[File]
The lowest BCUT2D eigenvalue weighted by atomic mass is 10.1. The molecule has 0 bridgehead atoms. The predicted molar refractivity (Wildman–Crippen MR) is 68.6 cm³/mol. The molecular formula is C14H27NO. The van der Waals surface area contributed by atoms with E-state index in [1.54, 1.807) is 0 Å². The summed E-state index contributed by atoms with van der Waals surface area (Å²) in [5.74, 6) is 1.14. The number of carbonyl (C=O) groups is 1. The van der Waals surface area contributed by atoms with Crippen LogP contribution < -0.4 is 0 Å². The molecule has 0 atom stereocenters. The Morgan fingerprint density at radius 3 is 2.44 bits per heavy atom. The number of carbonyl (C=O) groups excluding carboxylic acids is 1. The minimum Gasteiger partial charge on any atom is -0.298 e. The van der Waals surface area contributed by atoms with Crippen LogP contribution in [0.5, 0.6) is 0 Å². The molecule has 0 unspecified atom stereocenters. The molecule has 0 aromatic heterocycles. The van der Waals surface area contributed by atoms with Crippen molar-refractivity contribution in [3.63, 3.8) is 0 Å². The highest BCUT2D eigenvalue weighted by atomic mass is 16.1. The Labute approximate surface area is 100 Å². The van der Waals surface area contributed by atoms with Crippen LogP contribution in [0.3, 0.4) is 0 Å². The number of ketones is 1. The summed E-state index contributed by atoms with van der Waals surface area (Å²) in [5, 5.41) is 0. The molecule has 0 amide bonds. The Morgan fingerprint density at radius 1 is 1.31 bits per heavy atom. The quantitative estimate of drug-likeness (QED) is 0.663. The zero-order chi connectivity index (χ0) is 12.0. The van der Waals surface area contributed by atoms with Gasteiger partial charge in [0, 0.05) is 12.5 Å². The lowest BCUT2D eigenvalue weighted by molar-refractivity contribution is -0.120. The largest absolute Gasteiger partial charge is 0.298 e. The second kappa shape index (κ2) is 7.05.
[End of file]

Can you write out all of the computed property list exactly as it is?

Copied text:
The lowest BCUT2D eigenvalue weighted by atomic mass is 10.1. The molecule has 0 bridgehead atoms. The predicted molar refractivity (Wildman–Crippen MR) is 68.6 cm³/mol. The molecular formula is C14H27NO. The van der Waals surface area contributed by atoms with E-state index in [1.54, 1.807) is 0 Å². The summed E-state index contributed by atoms with van der Waals surface area (Å²) in [5.74, 6) is 1.14. The number of carbonyl (C=O) groups is 1. The van der Waals surface area contributed by atoms with Crippen LogP contribution < -0.4 is 0 Å². The molecule has 0 atom stereocenters. The Morgan fingerprint density at radius 3 is 2.44 bits per heavy atom. The number of carbonyl (C=O) groups excluding carboxylic acids is 1. The minimum Gasteiger partial charge on any atom is -0.298 e. The van der Waals surface area contributed by atoms with Crippen LogP contribution in [0.5, 0.6) is 0 Å². The molecule has 0 unspecified atom stereocenters. The molecule has 0 aromatic heterocycles. The van der Waals surface area contributed by atoms with Crippen molar-refractivity contribution in [3.63, 3.8) is 0 Å². The highest BCUT2D eigenvalue weighted by atomic mass is 16.1. The Labute approximate surface area is 100 Å². The van der Waals surface area contributed by atoms with Crippen LogP contribution in [0.3, 0.4) is 0 Å². The number of ketones is 1. The summed E-state index contributed by atoms with van der Waals surface area (Å²) in [5, 5.41) is 0. The molecule has 0 amide bonds. The Morgan fingerprint density at radius 1 is 1.31 bits per heavy atom. The quantitative estimate of drug-likeness (QED) is 0.663. The zero-order chi connectivity index (χ0) is 12.0. The van der Waals surface area contributed by atoms with Gasteiger partial charge in [0, 0.05) is 12.5 Å². The lowest BCUT2D eigenvalue weighted by molar-refractivity contribution is -0.120. The largest absolute Gasteiger partial charge is 0.298 e. The second kappa shape index (κ2) is 7.05.